Featured Condtion/Disease: Cystic Fibrosis

We are featuring a childhood/infant disease or condition informational post every other Friday.  Today's topic is Cystic Fibrosis.

Cystic fibrosis affects the cells that produce your body's secretions (body fluids other than blood) such mucus, sweat, saliva and digestive juices (stomach acid). Normally, these secretions are thin and slippery, but in children with cystic fibrosis, a defective gene causes the secretions to become thick and sticky. The thick mucus can clog the lungs and cause breathing problems. Mucus also can create a block in the pancreas (organ in the body) and other parts of the body causing stomach problems and difficulty digesting food.

Cystic fibrosis, a life-threatening disease, can cause severe lung damage and malnutrition (lack of necessary minerals and vitamins from foods). It is not contagious. Each child with cystic fibrosis is affected differently. Some children with cystic fibrosis are in good or even excellent health. Others are so severely limited by the disease that they may need to be hospitalized or cannot attend school regularly. Exercise is very good for these children, helping to loosen the mucus that clogs the lungs and increasing the ability to breathe deeply. Some children may tire more easily than other children.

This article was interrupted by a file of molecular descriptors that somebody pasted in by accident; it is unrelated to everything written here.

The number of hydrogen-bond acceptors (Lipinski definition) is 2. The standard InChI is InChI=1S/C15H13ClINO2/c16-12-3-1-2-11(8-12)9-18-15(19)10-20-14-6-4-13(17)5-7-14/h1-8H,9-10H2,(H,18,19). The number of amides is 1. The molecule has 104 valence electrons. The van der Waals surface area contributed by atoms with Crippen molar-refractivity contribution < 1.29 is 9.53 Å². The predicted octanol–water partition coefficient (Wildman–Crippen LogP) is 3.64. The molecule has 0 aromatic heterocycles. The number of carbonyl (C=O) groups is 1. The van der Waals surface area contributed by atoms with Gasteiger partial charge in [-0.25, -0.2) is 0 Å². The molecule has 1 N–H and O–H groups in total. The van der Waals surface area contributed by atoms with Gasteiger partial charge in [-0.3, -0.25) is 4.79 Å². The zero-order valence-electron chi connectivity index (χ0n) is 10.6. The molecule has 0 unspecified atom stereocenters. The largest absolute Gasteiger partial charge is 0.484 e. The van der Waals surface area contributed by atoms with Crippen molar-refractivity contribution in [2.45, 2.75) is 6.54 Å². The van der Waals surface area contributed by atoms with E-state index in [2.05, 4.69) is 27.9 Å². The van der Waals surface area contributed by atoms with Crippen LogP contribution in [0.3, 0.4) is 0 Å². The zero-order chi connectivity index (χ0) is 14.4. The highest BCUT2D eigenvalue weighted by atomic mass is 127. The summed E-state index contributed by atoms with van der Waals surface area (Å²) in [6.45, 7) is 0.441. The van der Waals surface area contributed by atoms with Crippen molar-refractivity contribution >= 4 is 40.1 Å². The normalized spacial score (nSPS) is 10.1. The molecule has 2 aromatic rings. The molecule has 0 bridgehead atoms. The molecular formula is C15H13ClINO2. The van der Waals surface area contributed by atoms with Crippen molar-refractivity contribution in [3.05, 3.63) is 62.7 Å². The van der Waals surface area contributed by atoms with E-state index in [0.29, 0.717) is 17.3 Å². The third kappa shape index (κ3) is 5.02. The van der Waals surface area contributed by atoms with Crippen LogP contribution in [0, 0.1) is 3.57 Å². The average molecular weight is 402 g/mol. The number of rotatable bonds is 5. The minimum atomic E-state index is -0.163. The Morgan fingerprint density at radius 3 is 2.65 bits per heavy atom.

In hot weather or when exercising, your child should be encouraged to eat salty snacks and drink extra fluids -- about 6-12 ounces of fluid every 20-30 minutes. Avoid caffeinated drinks such as colas because they can increase fluid loss (www.cff.org). Early identification is important in helping your child to maintain good health. The "sweat test" is the one most often used to determine if a child has cystic fibrosis. This simple and painless procedure measures the salt in a child's sweat. A high salt level indicates cystic fibrosis. 

Common Signs

Children with cystic fibrosis can have any of these symptoms:
  • Frequent pneumonia.
  • Diarrhea

    and/or greasy, bulky stools.
  • Poor weight gain.
  • Cough lasting more than a month.
  • Shortness of breath.
  • Constant upset stomach.
  • Very salty-tasting skin, often noticed by parents when they kiss their child.
Keep in mind that symptoms are very different from child to child. There are more than 1,000 different types of the gene that causes cystic fibrosis.

More Information

To get more information about Cystic Fibrosis, click here.

*Most of the information provided here is from the Teach More/Love More site, click here to visit their site.

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